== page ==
I ride tubeless & carry a spare tube (on long rides). If I get a flat, I install the tube & continue riding. The only thing that needs to be removed going from TL to tubed setup is the valve.

If you want to know if your setup is TL, check inside to see if there's a tube or not... Judging from your picture, it seems to clean to be tubeless UNLESS your shop would have forgotten to put sealant in there, which would be the logical explanation on why you got a flat tire if there's no puncture or traces of dried sealant… If that's the case, you need a new LBS!
I gotta do this once myself at home. If I want to go ride on trails for 20-30 miles away from home, I can't be having this happen again with some type of backup plan. Luckily yesterday it was a nice 100F and all I got was sun-burned and dehydrated LOL! I am kind of new to the whole modern 'expensive' bike lifestyle. I had a Giant mountain bike in college and I rode that thing over 4 years on grass, gravel, streets, curbs, rocks, etc. and never had a flat. It will be interesting to see if there is a tube in there. If not, then why is it bone dry on the inside with no sealant.

Originally Posted by DrIsotope View Post
The Bontrager GR1 is non-tubeless wire bead clincher that sells for about 30 bucks a pop. The flat protection in it is next to non-existent, very much like the OEM tires that come on any number of bikes. Many Specialized road bikes still come with Espoir Sports, a tire with flat protection of such a level that a stiff breeze from the right angle will flat them. My Cervelo came on Mavic Yksion Comps, which seemed to attract flats like magnets.

OP, either buy yourself some heavy duty tubes, and learn how to fix a roadside flat, or buy some tougher tires.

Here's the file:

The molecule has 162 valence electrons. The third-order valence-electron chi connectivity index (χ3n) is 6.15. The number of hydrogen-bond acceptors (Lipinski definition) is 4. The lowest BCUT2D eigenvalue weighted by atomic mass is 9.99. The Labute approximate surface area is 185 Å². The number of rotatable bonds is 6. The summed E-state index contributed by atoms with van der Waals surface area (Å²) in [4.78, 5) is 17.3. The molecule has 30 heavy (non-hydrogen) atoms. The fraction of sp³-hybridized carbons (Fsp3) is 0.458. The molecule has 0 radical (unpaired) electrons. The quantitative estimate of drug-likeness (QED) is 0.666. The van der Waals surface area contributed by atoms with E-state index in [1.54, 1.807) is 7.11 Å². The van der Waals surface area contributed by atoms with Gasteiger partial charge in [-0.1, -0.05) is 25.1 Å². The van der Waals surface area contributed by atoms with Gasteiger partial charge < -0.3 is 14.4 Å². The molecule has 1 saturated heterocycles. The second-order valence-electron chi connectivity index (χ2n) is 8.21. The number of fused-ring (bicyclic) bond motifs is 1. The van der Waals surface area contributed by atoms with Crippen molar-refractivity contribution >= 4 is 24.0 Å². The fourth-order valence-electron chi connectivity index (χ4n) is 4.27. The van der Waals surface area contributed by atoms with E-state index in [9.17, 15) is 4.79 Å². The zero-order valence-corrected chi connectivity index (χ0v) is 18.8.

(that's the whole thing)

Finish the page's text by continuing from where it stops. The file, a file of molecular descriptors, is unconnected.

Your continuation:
Might try all 3 LOL! Sad that they advertise the GR1 as the best thing on Trek's website. Watched some YouTube videos of others with Checkpoints and they all replace the tires before riding. I must be last to know LOL.

Originally Posted by WhyFi View Post
It looks like it's bead-locked - I'm surprised that an inexpensive, non-tubeless tire would do that, but confirming online, you're right. Side note, my Trek came with G-One Allrounds, which are great tubeless gravel tires. Looks like they cheaped-out.
Looks like it. I got a $1700 bike on POS tires LOL!

Originally Posted by walnutz View Post
Sounds like it was set up tubeless without sealant. In other words, all you have is a tire and any minor puncture will flat it.
I know it’s a buzzkill, but flats happen and this will be a good learning experience. Glad it happened close to home and not far out.

I echo what the others say, tubes vs tubeless is a personal choice. Just search some YouTube videos for info, not to mention flat repair instructions.
Haha close to home. I guess I didn't die. So it was close enough. Although I never sweat so much in my life and this is coming from someone that did a 100k ultra marathon on foot last year HAHA!

Originally Posted by DrIsotope View Post
The locked beads would to me at least hint that the wheels are themselves tubeless-ready.

edit: checked the Trek site, and yes, the OEM wheels are tubeless-ready.
Trek is too confusing. I get answers at noon!
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Old 07-24-20, 09:13 AM